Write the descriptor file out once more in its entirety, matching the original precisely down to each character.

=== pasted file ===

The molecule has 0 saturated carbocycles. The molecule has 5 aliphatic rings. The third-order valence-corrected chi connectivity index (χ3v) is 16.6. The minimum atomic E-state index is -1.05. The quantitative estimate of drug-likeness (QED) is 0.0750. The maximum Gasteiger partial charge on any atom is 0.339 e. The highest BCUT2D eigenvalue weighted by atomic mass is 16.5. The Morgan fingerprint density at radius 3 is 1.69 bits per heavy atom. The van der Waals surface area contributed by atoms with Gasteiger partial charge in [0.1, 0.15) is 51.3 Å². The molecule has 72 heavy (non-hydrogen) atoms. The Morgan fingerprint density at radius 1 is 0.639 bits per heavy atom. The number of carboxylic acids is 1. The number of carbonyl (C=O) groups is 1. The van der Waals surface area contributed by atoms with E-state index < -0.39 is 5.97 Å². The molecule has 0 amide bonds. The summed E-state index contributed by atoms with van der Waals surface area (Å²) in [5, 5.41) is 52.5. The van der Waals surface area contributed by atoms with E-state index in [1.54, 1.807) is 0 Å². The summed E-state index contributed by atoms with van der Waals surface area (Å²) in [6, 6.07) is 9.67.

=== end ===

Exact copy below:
The molecule has 0 saturated carbocycles. The molecule has 5 aliphatic rings. The third-order valence-corrected chi connectivity index (χ3v) is 16.6. The minimum atomic E-state index is -1.05. The quantitative estimate of drug-likeness (QED) is 0.0750. The maximum Gasteiger partial charge on any atom is 0.339 e. The highest BCUT2D eigenvalue weighted by atomic mass is 16.5. The Morgan fingerprint density at radius 3 is 1.69 bits per heavy atom. The van der Waals surface area contributed by atoms with Gasteiger partial charge in [0.1, 0.15) is 51.3 Å². The molecule has 72 heavy (non-hydrogen) atoms. The Morgan fingerprint density at radius 1 is 0.639 bits per heavy atom. The number of carboxylic acids is 1. The number of carbonyl (C=O) groups is 1. The van der Waals surface area contributed by atoms with E-state index < -0.39 is 5.97 Å². The molecule has 0 amide bonds. The summed E-state index contributed by atoms with van der Waals surface area (Å²) in [5, 5.41) is 52.5. The van der Waals surface area contributed by atoms with E-state index in [1.54, 1.807) is 0 Å². The summed E-state index contributed by atoms with van der Waals surface area (Å²) in [6, 6.07) is 9.67.